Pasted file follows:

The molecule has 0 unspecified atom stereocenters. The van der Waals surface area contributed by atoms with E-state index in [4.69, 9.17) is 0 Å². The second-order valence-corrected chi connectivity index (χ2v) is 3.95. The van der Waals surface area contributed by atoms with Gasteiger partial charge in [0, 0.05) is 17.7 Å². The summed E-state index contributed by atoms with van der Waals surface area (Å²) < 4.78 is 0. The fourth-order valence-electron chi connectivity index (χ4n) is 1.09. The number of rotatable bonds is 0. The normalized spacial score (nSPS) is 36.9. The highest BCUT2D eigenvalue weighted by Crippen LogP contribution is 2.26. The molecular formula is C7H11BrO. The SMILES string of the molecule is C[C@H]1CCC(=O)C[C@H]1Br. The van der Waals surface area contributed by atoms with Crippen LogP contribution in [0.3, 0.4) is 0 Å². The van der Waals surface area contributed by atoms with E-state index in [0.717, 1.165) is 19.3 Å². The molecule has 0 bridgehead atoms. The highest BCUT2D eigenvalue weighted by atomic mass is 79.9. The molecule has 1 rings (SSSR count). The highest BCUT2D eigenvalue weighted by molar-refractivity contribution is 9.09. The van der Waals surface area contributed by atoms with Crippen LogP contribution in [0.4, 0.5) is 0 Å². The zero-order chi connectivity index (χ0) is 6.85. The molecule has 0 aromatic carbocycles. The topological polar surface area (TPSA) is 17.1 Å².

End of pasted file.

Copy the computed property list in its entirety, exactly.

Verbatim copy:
The molecule has 0 unspecified atom stereocenters. The van der Waals surface area contributed by atoms with E-state index in [4.69, 9.17) is 0 Å². The second-order valence-corrected chi connectivity index (χ2v) is 3.95. The van der Waals surface area contributed by atoms with Gasteiger partial charge in [0, 0.05) is 17.7 Å². The summed E-state index contributed by atoms with van der Waals surface area (Å²) < 4.78 is 0. The fourth-order valence-electron chi connectivity index (χ4n) is 1.09. The number of rotatable bonds is 0. The normalized spacial score (nSPS) is 36.9. The highest BCUT2D eigenvalue weighted by Crippen LogP contribution is 2.26. The molecular formula is C7H11BrO. The SMILES string of the molecule is C[C@H]1CCC(=O)C[C@H]1Br. The van der Waals surface area contributed by atoms with Crippen LogP contribution in [0.3, 0.4) is 0 Å². The van der Waals surface area contributed by atoms with E-state index in [0.717, 1.165) is 19.3 Å². The molecule has 0 bridgehead atoms. The highest BCUT2D eigenvalue weighted by atomic mass is 79.9. The molecule has 1 rings (SSSR count). The highest BCUT2D eigenvalue weighted by molar-refractivity contribution is 9.09. The van der Waals surface area contributed by atoms with Crippen LogP contribution in [0.4, 0.5) is 0 Å². The zero-order chi connectivity index (χ0) is 6.85. The molecule has 0 aromatic carbocycles. The topological polar surface area (TPSA) is 17.1 Å².